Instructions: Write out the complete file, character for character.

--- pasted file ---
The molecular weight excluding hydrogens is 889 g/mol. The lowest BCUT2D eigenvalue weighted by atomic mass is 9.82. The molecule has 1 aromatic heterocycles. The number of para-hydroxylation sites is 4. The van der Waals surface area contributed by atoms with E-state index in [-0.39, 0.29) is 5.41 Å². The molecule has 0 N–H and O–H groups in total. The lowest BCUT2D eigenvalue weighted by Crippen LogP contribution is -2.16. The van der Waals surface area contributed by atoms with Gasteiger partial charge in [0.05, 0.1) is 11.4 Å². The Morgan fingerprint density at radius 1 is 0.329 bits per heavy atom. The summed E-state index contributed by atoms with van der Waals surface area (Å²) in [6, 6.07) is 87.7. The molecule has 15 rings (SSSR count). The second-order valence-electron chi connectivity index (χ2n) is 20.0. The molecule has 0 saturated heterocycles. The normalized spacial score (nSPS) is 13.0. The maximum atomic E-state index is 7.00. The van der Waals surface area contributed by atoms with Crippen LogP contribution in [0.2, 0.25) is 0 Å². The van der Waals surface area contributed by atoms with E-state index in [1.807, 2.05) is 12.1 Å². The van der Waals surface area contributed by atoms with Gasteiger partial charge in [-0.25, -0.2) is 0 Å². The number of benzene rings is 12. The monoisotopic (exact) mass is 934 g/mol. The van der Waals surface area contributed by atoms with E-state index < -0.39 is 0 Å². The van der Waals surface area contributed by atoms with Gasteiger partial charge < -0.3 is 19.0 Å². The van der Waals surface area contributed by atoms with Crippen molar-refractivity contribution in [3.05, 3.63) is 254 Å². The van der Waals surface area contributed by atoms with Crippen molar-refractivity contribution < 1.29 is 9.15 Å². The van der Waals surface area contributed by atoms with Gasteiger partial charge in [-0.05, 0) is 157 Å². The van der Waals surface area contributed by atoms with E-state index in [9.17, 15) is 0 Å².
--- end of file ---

The molecular weight excluding hydrogens is 889 g/mol. The lowest BCUT2D eigenvalue weighted by atomic mass is 9.82. The molecule has 1 aromatic heterocycles. The number of para-hydroxylation sites is 4. The van der Waals surface area contributed by atoms with E-state index in [-0.39, 0.29) is 5.41 Å². The molecule has 0 N–H and O–H groups in total. The lowest BCUT2D eigenvalue weighted by Crippen LogP contribution is -2.16. The van der Waals surface area contributed by atoms with Gasteiger partial charge in [0.05, 0.1) is 11.4 Å². The Morgan fingerprint density at radius 1 is 0.329 bits per heavy atom. The summed E-state index contributed by atoms with van der Waals surface area (Å²) in [6, 6.07) is 87.7. The molecule has 15 rings (SSSR count). The second-order valence-electron chi connectivity index (χ2n) is 20.0. The molecule has 0 saturated heterocycles. The normalized spacial score (nSPS) is 13.0. The maximum atomic E-state index is 7.00. The van der Waals surface area contributed by atoms with Crippen LogP contribution in [0.2, 0.25) is 0 Å². The van der Waals surface area contributed by atoms with E-state index in [1.807, 2.05) is 12.1 Å². The van der Waals surface area contributed by atoms with Gasteiger partial charge in [-0.25, -0.2) is 0 Å². The number of benzene rings is 12. The monoisotopic (exact) mass is 934 g/mol. The van der Waals surface area contributed by atoms with E-state index < -0.39 is 0 Å². The van der Waals surface area contributed by atoms with Gasteiger partial charge < -0.3 is 19.0 Å². The van der Waals surface area contributed by atoms with Crippen molar-refractivity contribution in [3.05, 3.63) is 254 Å². The van der Waals surface area contributed by atoms with Crippen molar-refractivity contribution < 1.29 is 9.15 Å². The van der Waals surface area contributed by atoms with Gasteiger partial charge in [-0.05, 0) is 157 Å². The van der Waals surface area contributed by atoms with E-state index in [9.17, 15) is 0 Å².